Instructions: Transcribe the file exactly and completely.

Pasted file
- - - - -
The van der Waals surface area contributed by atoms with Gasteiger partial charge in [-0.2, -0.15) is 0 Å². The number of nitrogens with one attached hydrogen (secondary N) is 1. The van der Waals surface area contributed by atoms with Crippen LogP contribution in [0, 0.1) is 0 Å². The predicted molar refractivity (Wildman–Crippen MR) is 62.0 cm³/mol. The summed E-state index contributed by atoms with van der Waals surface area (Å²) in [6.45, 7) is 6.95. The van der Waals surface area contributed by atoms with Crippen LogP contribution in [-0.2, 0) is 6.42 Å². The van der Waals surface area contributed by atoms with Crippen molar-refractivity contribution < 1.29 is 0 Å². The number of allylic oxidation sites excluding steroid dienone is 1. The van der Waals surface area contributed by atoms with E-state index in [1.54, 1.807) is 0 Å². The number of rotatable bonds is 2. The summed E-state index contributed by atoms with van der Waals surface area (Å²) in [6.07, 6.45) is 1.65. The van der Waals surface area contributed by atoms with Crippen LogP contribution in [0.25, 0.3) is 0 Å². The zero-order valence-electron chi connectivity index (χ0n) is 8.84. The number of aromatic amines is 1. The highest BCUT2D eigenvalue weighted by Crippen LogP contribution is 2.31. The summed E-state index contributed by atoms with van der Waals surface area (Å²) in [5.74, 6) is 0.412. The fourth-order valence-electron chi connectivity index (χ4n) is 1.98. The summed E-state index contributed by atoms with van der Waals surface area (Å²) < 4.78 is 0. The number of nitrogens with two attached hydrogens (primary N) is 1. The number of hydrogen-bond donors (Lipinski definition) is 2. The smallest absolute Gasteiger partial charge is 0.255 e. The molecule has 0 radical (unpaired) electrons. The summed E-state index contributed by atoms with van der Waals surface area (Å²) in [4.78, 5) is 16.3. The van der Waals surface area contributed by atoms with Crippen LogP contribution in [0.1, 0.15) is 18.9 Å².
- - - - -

The van der Waals surface area contributed by atoms with Gasteiger partial charge in [-0.2, -0.15) is 0 Å². The number of nitrogens with one attached hydrogen (secondary N) is 1. The van der Waals surface area contributed by atoms with Crippen LogP contribution in [0, 0.1) is 0 Å². The predicted molar refractivity (Wildman–Crippen MR) is 62.0 cm³/mol. The summed E-state index contributed by atoms with van der Waals surface area (Å²) in [6.45, 7) is 6.95. The van der Waals surface area contributed by atoms with Crippen LogP contribution in [-0.2, 0) is 6.42 Å². The van der Waals surface area contributed by atoms with Crippen molar-refractivity contribution < 1.29 is 0 Å². The number of allylic oxidation sites excluding steroid dienone is 1. The van der Waals surface area contributed by atoms with E-state index in [1.54, 1.807) is 0 Å². The number of rotatable bonds is 2. The summed E-state index contributed by atoms with van der Waals surface area (Å²) in [6.07, 6.45) is 1.65. The van der Waals surface area contributed by atoms with Crippen LogP contribution in [0.25, 0.3) is 0 Å². The zero-order valence-electron chi connectivity index (χ0n) is 8.84. The number of aromatic amines is 1. The highest BCUT2D eigenvalue weighted by Crippen LogP contribution is 2.31. The summed E-state index contributed by atoms with van der Waals surface area (Å²) in [5.74, 6) is 0.412. The fourth-order valence-electron chi connectivity index (χ4n) is 1.98. The summed E-state index contributed by atoms with van der Waals surface area (Å²) < 4.78 is 0. The number of nitrogens with two attached hydrogens (primary N) is 1. The number of hydrogen-bond donors (Lipinski definition) is 2. The smallest absolute Gasteiger partial charge is 0.255 e. The molecule has 0 radical (unpaired) electrons. The summed E-state index contributed by atoms with van der Waals surface area (Å²) in [4.78, 5) is 16.3. The van der Waals surface area contributed by atoms with Crippen LogP contribution in [0.1, 0.15) is 18.9 Å².